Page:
(Direct Newsline) Boston–Twelve to 24 months ago, many companies leaping into CRM initiatives did so just to be strategic. Now, it’s a different world.
“Companies need to know going forward why they are making these investments,” said Robb Eklund, vice president of applications marketing for Oracle. “Are they not closing deals quickly enough? Are they losing revenue opportunities? ROI is the mantra these days, and it is individual to [each] organization.”
Eklund was part of a panel on midmarket CRM at the DCI CRM Conference and Expo here on Thursday.
“Each company is unique,” said Mike Doyle, chairman/CEO of Salesnet, noting that it is essential to understand the capitalization behind a CRM venture. Marketers need to consider the costs of IT, training, hardware and other essentials, as well as what incremental revenue the program could generate.
Bill Parsons, chairman/CEO of Salesnet, noted that marketers should hold their vendor accountable for service and the quality of their products. “Keep your software vendor involved,” he said.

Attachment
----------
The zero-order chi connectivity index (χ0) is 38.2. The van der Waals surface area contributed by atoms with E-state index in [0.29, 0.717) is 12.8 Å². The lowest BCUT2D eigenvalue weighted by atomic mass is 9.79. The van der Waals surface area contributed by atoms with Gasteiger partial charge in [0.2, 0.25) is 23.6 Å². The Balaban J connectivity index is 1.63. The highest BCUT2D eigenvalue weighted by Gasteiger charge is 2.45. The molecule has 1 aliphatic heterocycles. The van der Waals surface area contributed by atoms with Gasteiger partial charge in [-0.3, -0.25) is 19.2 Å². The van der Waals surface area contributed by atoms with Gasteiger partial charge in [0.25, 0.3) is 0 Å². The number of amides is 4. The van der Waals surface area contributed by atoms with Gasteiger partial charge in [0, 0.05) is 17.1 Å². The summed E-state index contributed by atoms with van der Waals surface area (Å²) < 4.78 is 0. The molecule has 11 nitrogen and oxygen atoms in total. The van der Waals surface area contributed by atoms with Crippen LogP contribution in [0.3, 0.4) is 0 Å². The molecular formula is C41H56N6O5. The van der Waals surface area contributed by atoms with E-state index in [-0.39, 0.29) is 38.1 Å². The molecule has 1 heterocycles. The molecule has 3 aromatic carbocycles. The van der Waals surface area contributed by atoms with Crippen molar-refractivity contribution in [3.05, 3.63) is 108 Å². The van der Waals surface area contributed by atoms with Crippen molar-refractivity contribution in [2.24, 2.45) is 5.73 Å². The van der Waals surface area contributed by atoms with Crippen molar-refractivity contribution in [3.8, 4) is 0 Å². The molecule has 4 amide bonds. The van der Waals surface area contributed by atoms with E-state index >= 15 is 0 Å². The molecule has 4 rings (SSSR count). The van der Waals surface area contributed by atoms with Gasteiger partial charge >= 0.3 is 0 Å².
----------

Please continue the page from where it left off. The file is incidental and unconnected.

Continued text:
All panelists agreed that the consolidation seen in the CRM segment — not only from mergers and acquisitions but companies going out of business — will likely continue. As many other high-tech sectors, there will be fewer vendors with more products and larger customer bases, said Eklund.
Customers ultimately want to pare down the number of vendors they deal with, not only for economies of scale but so they “know who to blame” when something goes wrong, said Zach Nelson, CEO of Netledger.
But “consumers want choice,” noted Doyle, noting that healthy competition means better products and service for consumers.
Moderator Chris Selland of Reservoir Partners joked at the beginning of the panel that “if any of these companies merge during the panel, we’ll take away a chair.”